If class analysis isn’t the best perspective to dig into “Saltburn,” perhaps it’s better to focus on the main source of character drama: Oliver’s feelings for Felix. In the film’s opening narration, Oliver claims he “loved” Felix but wasn’t “in love.” Both Oliver and Felix talk of “love” for each other throughout the film, which in Oliver’s case at least goes beyond seeing each other as good friends and into a clear homoerotic sexual fixation. In the end, Oliver declares he actually “hated” Felix – which sounds like a contradiction, but it’s very possible he could have both loved and hated the same person.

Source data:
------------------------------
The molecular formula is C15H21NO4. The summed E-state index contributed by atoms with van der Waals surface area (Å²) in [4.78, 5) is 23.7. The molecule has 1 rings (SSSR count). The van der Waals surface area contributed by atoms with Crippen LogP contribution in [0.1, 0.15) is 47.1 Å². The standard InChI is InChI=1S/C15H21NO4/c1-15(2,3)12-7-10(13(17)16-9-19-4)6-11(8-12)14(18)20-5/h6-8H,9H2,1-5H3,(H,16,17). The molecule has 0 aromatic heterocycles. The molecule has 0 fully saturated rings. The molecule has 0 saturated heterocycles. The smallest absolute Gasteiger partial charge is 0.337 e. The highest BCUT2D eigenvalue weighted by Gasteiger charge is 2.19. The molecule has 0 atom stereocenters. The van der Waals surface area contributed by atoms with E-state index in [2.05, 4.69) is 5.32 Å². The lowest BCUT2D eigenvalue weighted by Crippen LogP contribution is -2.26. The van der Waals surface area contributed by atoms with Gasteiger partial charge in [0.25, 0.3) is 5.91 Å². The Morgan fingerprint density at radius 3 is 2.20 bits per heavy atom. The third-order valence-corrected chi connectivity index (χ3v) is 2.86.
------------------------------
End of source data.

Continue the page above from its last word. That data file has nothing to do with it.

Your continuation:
Of course, there’s much to debate over what exactly Oliver considers “love.” He comes across as a complete sociopath, lacking empathy towards others and having zero conniptions about cruelly manipulating and hurting people, so he may very well be incapable of “love” as traditionally defined. Whether or not his feelings can be accurately called “love,” however, he’s certainly filled with passion and obsession. His obsession with Felix is partially based in sexual attraction, but beyond that, it seems to be based primarily in envy. Oliver wants what Felix has: His social status, his wealth, and his effortless ability to charm everyone around him. In the end, Oliver is able to take all of Felix’s former belongings, but gaining Felix’s personal strengths is another matter entirely.